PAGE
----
- Get utilities jointly when you set up house. That way, if the bastardo shoots through, the gas, water, electricity, etc, aren’t all in your name. And ensure all utilities in your name are terminated once your relationship has faced the same fate.
- Protect yourself (and your hard-earned) by asking lots of questions about your financial obligations before you go guarantor, open a joint account or allow secondary use of your credit card.
- Read everything before you sign.
- Keep an eye on joint accounts. What is he spending large chunks of your shared money on? Does he have a bizarre, inexplicable whitegoods fetish? This one happened to me!?
- Contact all creditors to whom you owe money and arrange debt consolidation/payment plans, if possible. Alert them to the status of your broken relationship if you have joint accounts and/or a mortgage.
- Be clear with your current love, as to whether something, such as an expensive car, furniture or appliance, is a gift or a loan. This may prevent great conflict and heartache later on, if the relationship goes sour.
- Work out what bills and living expenses should be covered as a couple.
- Keep your own account into which your income and personal savings go.
- If your ex has gone AWOL, owing you bundles of cash, it might be time to get a good lawyer, girlfriend.
Image via Flickr
By Nicole Carrington-Sima
The only constant about tax is change. Dr Adrian Raftery, a senior lecturer at Deakin University and author of 101 Ways to Save Money on Your Tax – Legally! 2014-2015 edition (Wrightbooks, June 2014, AU$24.95), provides us with some of the tax changes coming into play from July 1, 2014.
Medicare levy increasing to 2 per cent
From July 1, the government will raise the Medicare levy by half a percentage point to 2 per cent to provide a funding stream for DisabilityCare Australia.
Temporary budget repair levy
The 2014-15 federal budget announced that a 2 per cent levy would be introduced for the excess taxable income above $180,000 for three years from July 1, 2014 (for example, an individual with a taxable income of $200,000 will pay a levy of $400 being 2 per cent of $20,000). With the increase in the Medicare levy by half a percentage point to 2 per cent, this means that the highest marginal tax rate (as well as the FBT rate) will effectively jump from 46.5 to 49 per cent for the 2014-15, 2015-16 and 2016-17 years.
Net medical expenses tax offset being phased out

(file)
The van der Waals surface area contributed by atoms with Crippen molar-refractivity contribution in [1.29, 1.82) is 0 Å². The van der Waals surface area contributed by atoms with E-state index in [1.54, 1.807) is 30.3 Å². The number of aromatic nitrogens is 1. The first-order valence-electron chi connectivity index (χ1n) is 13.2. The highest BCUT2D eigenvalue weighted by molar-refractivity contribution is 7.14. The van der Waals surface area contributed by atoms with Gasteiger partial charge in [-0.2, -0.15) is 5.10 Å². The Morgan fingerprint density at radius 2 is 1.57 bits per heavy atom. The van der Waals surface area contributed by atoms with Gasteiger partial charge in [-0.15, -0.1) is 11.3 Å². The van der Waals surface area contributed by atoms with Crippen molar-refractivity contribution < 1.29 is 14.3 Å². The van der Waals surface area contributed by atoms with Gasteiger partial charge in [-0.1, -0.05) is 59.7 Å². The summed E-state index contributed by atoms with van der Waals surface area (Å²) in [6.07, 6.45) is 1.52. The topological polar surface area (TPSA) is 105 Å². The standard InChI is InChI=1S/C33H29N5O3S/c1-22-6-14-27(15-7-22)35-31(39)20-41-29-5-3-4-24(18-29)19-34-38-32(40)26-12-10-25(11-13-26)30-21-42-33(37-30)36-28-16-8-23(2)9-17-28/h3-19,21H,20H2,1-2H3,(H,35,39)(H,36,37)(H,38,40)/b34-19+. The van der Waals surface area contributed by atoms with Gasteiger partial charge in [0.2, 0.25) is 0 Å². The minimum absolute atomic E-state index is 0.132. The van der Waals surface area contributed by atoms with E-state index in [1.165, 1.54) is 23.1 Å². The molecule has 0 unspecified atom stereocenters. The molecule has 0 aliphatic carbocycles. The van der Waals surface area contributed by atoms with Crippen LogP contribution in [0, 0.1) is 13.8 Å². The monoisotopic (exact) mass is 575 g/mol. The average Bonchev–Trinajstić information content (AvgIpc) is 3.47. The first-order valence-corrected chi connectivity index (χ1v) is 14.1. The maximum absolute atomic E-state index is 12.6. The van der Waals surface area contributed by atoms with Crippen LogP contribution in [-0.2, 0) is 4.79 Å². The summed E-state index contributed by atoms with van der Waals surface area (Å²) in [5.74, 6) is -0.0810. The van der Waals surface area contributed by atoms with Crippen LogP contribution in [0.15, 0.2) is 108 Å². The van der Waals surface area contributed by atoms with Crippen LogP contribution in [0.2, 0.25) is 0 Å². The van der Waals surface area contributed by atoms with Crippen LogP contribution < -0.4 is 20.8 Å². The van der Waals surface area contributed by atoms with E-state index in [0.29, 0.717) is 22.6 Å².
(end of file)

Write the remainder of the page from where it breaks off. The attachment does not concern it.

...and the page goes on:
There is a gradual phasing out the net medical expenses tax offset. Only those taxpayers who claimed the medical tax expenses offset in 2012/13 and again in the 2013/14 year can continue to be eligible for this rebate in 2014/15 (pending having net expenses above the relevant thresholds). The offset will continue to be available for out-of-pocket medical expenses relating to disability aids, attendant or aged care until July 1, 2019.
Dependent spouse and mature age worker tax offsets abolished
In changes proposed in the 2014 federal budget, the government plans on abolishing both the dependent spouse tax offset (previously worth up to a maximum $2,471) and the mature age worker tax offset (up to $500).
Super guarantee contributions increase
The superannuation guarantee contributions (SGC) will have a 0.25 per cent increase in the 2014–15 financial year to 9.5% of ordinary time earnings. There will be no further increases until July 1, 2019 when there will be annual 0.5 per cent rises until the SGC reaches 12 per cent in 2022–23.
Super contribution limits lifted
The concessional contributions limit will be lifted to $30,000 for all individuals and to $35,000 for those aged 50 and over.
Introduction of My Tax
From the 2014-15 income tax year, the ATO will provide an online pre-prepared tax return for people without complex tax affairs. Australian resident taxpayers will be able to use MyTax if they have income only from salary, wages, allowances, bank interest, dividends and/or Australian government payments. The only deductions allowed are for work-related expenses, expenses related to interest or dividend income, donations and/or the costs of managing their tax affairs, and the only offsets that can be claimed are the senior and pensioner tax offset and/or zone and overseas forces tax offset. Taxpayers are ineligible to use MyTax if they have business income or losses, rental properties, partnerships or trusts (including managed fund investments), capital gains or losses, foreign income, lump sum payments, employee share schemes or superannuation income streams and lump sum payments.
LAFHA rules limited to all
Access to the previously generous tax concessions for the living away from home allowance (LAFHA) is no longer available from July 1, 2014, regardless of the date of their employment contract. The new LAFHA concessions can only be claimed by people who maintain a home for their own use in Australia that they are living away from for work. In addition, the LAFHA concessions can only be used for the expenses of people who are legitimately maintaining a second home in addition to their actual home for a maximum period of 12 months.